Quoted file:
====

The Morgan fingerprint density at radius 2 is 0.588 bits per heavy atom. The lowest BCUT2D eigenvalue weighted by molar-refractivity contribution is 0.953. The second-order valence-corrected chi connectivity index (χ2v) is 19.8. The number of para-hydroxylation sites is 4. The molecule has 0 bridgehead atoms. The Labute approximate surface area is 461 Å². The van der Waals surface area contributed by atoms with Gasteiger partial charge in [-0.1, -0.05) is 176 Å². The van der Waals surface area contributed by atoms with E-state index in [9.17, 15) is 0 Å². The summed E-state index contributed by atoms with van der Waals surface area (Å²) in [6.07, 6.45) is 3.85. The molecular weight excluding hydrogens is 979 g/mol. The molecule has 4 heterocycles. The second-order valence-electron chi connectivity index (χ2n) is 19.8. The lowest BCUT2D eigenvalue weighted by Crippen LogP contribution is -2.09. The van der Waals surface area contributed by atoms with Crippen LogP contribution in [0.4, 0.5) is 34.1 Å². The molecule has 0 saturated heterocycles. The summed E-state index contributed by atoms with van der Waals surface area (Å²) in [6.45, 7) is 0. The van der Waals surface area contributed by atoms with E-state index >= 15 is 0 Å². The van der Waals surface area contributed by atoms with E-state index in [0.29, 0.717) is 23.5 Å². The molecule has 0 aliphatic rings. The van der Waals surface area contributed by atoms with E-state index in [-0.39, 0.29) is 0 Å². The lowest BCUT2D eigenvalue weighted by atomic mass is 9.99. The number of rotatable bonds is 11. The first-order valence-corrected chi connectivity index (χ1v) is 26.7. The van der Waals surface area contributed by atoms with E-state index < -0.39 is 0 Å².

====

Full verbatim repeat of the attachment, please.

The Morgan fingerprint density at radius 2 is 0.588 bits per heavy atom. The lowest BCUT2D eigenvalue weighted by molar-refractivity contribution is 0.953. The second-order valence-corrected chi connectivity index (χ2v) is 19.8. The number of para-hydroxylation sites is 4. The molecule has 0 bridgehead atoms. The Labute approximate surface area is 461 Å². The van der Waals surface area contributed by atoms with Gasteiger partial charge in [-0.1, -0.05) is 176 Å². The van der Waals surface area contributed by atoms with E-state index in [9.17, 15) is 0 Å². The summed E-state index contributed by atoms with van der Waals surface area (Å²) in [6.07, 6.45) is 3.85. The molecular weight excluding hydrogens is 979 g/mol. The molecule has 4 heterocycles. The second-order valence-electron chi connectivity index (χ2n) is 19.8. The lowest BCUT2D eigenvalue weighted by Crippen LogP contribution is -2.09. The van der Waals surface area contributed by atoms with Crippen LogP contribution in [0.4, 0.5) is 34.1 Å². The molecule has 0 saturated heterocycles. The summed E-state index contributed by atoms with van der Waals surface area (Å²) in [6.45, 7) is 0. The van der Waals surface area contributed by atoms with E-state index >= 15 is 0 Å². The van der Waals surface area contributed by atoms with E-state index in [0.29, 0.717) is 23.5 Å². The molecule has 0 aliphatic rings. The van der Waals surface area contributed by atoms with E-state index in [-0.39, 0.29) is 0 Å². The lowest BCUT2D eigenvalue weighted by atomic mass is 9.99. The number of rotatable bonds is 11. The first-order valence-corrected chi connectivity index (χ1v) is 26.7. The van der Waals surface area contributed by atoms with E-state index < -0.39 is 0 Å².